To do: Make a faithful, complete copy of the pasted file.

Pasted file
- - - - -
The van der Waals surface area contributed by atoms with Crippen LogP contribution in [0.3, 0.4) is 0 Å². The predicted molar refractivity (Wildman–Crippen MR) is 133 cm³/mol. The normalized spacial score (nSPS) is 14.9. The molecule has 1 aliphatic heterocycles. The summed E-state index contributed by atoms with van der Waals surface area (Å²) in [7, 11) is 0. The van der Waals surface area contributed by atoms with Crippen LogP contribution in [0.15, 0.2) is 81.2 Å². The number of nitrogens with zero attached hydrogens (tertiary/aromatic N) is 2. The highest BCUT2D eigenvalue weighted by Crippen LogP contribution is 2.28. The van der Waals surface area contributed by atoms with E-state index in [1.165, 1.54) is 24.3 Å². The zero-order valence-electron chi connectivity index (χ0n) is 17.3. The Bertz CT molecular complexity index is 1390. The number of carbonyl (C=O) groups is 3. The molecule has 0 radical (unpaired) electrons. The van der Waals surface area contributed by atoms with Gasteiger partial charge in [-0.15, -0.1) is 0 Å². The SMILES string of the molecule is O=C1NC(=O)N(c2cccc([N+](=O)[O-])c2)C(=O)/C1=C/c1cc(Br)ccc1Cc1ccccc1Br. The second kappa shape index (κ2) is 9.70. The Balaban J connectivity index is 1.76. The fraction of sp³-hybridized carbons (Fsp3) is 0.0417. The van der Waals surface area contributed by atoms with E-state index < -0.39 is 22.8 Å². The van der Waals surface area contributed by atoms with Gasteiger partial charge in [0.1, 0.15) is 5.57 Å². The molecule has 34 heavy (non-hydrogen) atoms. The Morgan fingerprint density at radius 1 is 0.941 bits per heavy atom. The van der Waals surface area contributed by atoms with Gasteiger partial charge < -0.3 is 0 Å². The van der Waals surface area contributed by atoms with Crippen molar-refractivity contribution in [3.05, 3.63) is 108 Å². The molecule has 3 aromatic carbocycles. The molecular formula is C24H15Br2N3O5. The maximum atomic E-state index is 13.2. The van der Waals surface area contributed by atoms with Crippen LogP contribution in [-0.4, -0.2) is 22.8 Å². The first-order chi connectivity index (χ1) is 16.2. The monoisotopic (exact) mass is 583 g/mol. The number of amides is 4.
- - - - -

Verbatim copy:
The van der Waals surface area contributed by atoms with Crippen LogP contribution in [0.3, 0.4) is 0 Å². The predicted molar refractivity (Wildman–Crippen MR) is 133 cm³/mol. The normalized spacial score (nSPS) is 14.9. The molecule has 1 aliphatic heterocycles. The summed E-state index contributed by atoms with van der Waals surface area (Å²) in [7, 11) is 0. The van der Waals surface area contributed by atoms with Crippen LogP contribution in [0.15, 0.2) is 81.2 Å². The number of nitrogens with zero attached hydrogens (tertiary/aromatic N) is 2. The highest BCUT2D eigenvalue weighted by Crippen LogP contribution is 2.28. The van der Waals surface area contributed by atoms with E-state index in [1.165, 1.54) is 24.3 Å². The zero-order valence-electron chi connectivity index (χ0n) is 17.3. The Bertz CT molecular complexity index is 1390. The number of carbonyl (C=O) groups is 3. The molecule has 0 radical (unpaired) electrons. The van der Waals surface area contributed by atoms with Gasteiger partial charge in [-0.15, -0.1) is 0 Å². The SMILES string of the molecule is O=C1NC(=O)N(c2cccc([N+](=O)[O-])c2)C(=O)/C1=C/c1cc(Br)ccc1Cc1ccccc1Br. The second kappa shape index (κ2) is 9.70. The Balaban J connectivity index is 1.76. The fraction of sp³-hybridized carbons (Fsp3) is 0.0417. The van der Waals surface area contributed by atoms with E-state index < -0.39 is 22.8 Å². The van der Waals surface area contributed by atoms with Gasteiger partial charge in [0.1, 0.15) is 5.57 Å². The molecule has 34 heavy (non-hydrogen) atoms. The Morgan fingerprint density at radius 1 is 0.941 bits per heavy atom. The van der Waals surface area contributed by atoms with Gasteiger partial charge < -0.3 is 0 Å². The van der Waals surface area contributed by atoms with Crippen molar-refractivity contribution in [3.05, 3.63) is 108 Å². The molecule has 3 aromatic carbocycles. The molecular formula is C24H15Br2N3O5. The maximum atomic E-state index is 13.2. The van der Waals surface area contributed by atoms with Crippen LogP contribution in [-0.4, -0.2) is 22.8 Å². The first-order chi connectivity index (χ1) is 16.2. The monoisotopic (exact) mass is 583 g/mol. The number of amides is 4.